Housatonic Railroad Tunnel - Newtown, CT
Posted by: Groundspeak Regular Member NH2beers
N 41° 26.117 W 073° 19.511
18T E 639926 N 4588433
Quick Description: An abandoned rough cut railroad tunnel, located in the Hawleyville district of Newtown, CT.
Location: Connecticut, United States
Date Posted: 11/12/2012 11:48:56 AM
Waymark Code: WMFP9W
Published By: Groundspeak Premium Member PTCRAZY
Views: 5

Long Description:
Located east from the village of Hawleyville, in Newtown, CT, this tunnel is one of two abandoned railroad tunnels at this location. This one is the first, and was cut through the ridge between the Newtown villages of Sandy Hook and Hawleyville in 1840 to allow passage of the original Housatonic Railroad that ran from Bridgeport, CT, up to Pittsfield, MA. Forty years later, a competing railroad company, the New York and New England, cut a tunnel immediately to the north of the Housatonic tunnel. By this time, the Housatonic RR had been absorbed by the New Haven Railroad.

Back in the late 19th century, the NY&NE and the New Haven Railroad (who bought the Housatonic RR) ran alongside each other, but the two rail companies were fierce competitors and did not use the others roads, hence the parallel tunnels and roads. In 1911, the NHRR chose to realign their road and make it straighter than the excessively curvy arrangement that existed previously, and also allowed for double tracking. In the region of the tunnels, the curve east from the tunnel was straightened out some, and a rock cut was made to the immediate north of the original tunnel, running directly over the NY&NE tunnel. Because of this new arrangement, the NY&NE tunnel was lengthened some from it's original dimension, and new concrete portals were made at each end. A large concrete retaining wall was set in place at the west portal also, to accommodate the new rail bed passing over it. So now, the NY&NE road ran south of the NH road. Meanwhile, the original Housatonic tunnel was abandoned along with the original alignment.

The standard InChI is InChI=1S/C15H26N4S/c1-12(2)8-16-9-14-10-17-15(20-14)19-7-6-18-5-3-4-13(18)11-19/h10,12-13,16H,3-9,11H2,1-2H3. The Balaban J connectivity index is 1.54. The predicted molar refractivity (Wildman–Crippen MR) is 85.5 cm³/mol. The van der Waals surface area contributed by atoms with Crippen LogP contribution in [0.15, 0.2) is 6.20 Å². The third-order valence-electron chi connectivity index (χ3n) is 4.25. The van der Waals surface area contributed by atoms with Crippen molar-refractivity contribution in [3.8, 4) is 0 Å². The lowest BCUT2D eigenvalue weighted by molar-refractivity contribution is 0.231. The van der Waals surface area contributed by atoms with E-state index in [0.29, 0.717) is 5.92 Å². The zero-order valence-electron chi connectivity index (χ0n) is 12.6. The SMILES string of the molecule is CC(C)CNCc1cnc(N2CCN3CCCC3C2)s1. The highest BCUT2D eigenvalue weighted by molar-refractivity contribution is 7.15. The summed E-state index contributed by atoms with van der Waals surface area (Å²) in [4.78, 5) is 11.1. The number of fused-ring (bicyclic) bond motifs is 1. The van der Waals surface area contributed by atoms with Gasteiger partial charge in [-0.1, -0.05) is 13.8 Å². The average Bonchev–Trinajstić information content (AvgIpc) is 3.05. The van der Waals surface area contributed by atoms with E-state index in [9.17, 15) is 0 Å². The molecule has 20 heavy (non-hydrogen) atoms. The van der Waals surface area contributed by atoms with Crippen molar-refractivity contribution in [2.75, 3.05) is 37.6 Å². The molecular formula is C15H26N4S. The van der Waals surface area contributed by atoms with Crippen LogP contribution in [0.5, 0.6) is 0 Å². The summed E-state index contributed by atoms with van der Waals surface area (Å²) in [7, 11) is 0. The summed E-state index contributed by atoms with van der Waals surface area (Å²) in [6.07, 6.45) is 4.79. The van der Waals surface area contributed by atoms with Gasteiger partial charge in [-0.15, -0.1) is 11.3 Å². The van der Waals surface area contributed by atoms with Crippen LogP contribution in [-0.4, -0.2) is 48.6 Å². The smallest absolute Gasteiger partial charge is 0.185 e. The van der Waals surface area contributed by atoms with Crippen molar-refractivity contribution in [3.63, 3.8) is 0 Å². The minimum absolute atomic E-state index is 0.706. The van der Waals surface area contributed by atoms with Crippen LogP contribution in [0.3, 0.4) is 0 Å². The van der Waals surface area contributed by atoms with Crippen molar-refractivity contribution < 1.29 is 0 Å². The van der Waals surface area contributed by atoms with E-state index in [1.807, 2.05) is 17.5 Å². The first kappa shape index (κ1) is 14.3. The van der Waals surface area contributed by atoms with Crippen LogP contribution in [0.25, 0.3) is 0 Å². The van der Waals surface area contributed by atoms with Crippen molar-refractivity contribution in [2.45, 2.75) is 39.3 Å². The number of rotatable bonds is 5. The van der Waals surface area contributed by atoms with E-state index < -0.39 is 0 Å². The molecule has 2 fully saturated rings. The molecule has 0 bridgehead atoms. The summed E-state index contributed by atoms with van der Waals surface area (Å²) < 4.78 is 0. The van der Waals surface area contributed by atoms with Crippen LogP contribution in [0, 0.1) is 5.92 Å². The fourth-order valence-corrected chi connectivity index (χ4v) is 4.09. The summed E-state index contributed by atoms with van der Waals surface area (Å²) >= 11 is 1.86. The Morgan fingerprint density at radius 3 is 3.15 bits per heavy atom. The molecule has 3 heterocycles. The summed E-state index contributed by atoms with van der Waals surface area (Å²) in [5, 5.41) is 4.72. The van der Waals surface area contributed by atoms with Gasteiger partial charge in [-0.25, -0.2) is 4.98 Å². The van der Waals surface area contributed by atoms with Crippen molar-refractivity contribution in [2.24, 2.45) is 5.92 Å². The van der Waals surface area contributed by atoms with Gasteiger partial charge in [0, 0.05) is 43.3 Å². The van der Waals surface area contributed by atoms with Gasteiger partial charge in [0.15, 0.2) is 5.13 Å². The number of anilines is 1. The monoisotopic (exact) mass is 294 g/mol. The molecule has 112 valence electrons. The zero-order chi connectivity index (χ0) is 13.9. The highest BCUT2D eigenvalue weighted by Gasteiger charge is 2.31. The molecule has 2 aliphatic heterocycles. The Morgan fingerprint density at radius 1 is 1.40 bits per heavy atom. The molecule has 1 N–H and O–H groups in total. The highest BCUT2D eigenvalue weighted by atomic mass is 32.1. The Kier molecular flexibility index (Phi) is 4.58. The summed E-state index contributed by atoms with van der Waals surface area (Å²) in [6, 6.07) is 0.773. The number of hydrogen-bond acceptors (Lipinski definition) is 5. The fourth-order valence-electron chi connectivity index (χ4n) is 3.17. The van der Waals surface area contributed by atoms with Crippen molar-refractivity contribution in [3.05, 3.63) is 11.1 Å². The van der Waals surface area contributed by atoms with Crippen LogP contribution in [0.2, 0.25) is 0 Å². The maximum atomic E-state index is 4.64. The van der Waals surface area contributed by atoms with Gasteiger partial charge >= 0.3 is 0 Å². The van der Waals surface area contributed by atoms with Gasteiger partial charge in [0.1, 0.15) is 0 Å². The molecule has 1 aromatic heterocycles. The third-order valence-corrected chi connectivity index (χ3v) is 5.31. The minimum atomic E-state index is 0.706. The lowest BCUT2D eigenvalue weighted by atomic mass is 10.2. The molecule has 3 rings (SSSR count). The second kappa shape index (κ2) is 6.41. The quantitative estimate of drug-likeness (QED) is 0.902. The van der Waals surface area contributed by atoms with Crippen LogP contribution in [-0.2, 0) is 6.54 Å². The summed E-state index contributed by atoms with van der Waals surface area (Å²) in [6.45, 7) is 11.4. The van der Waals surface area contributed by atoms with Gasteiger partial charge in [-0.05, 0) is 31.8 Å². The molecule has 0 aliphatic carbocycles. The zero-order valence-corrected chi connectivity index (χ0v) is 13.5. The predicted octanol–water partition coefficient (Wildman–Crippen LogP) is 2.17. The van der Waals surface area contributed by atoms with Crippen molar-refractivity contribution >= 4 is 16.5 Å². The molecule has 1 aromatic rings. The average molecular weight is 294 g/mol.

Eventually, New Haven bought out NY&NE and sometime in the 1940s dismantled the NY&NE line from Hawleyville to Waterbury, CT. Because of this, the tunnel running under the current line was abandoned also, like the Housatonic tunnel.

An excellent history of the rail system in this area, in addition to the evolution of the tunnels, is at the link below.

When visiting this tunnel, be aware that the remaining track running through this area is still active. Use extreme caution. Also, the Housatonic tunnel is flooded with water from end to end, and the ever present hazard of falling rock fragments within exists.

The western portal of this tunnel is practically inaccessible. At best, you can get a view of it by climbing the hill at the transmission tower and carefully packing down the ridge between the two tunnel portals / rock cuts.

Basic approach to the site is to take Parmalee Hill Road to the bridge crossing over the tracks. Turn onto the road immediately north from the bridge (Daniels Hill Rd; left turn if you're going north). Go about 200 feet and park the vehicle off the south side of the road, and head toward the railroad tracks; there will be an opening in the trees and a small scamper down an embankment. Cross over the tracks and pack east toward the overpass and you will see the retaining wall to your right where the west portal is. Keep going until you are past the bridge. About 100 or so feet you will see the east portal of the old Housatonic tunnel to your right. Once again, entry into this tunnel is not advised. Also, if you cross over the tracks and you will notice the top of the east portal to the NY&NE tunnel and the steep embankment leading to it (Refer to that Waymark for visiting details and advisory).
Construction: Natural - No lining

Condition: Fair

Rail Status: No

Current status: Unused & Hazardous

Original Use: Freight

Suggested Parking Area: N 41° 26.122 W 073° 19.607

Terrain:

Website: [Web Link]

Date Built: 1840

Date Abandoned: 1911

The "Other End": Not Listed

Tunnel Length: Not Listed

Visit Instructions:
Tell of your visit. Did you find anything of interest? Unique photos are encouraged.
Search for...
Geocaching.com Google Map
Google Maps
MapQuest
Bing Maps
Trails.com Maps
Nearest Waymarks
Nearest Abandoned Train Tunnels
Nearest Geocaches
Nearest Benchmarks
Nearest Hotels
Create a scavenger hunt using this waymark as the center point
Recent Visits/Logs:
There are no logs for this waymark yet.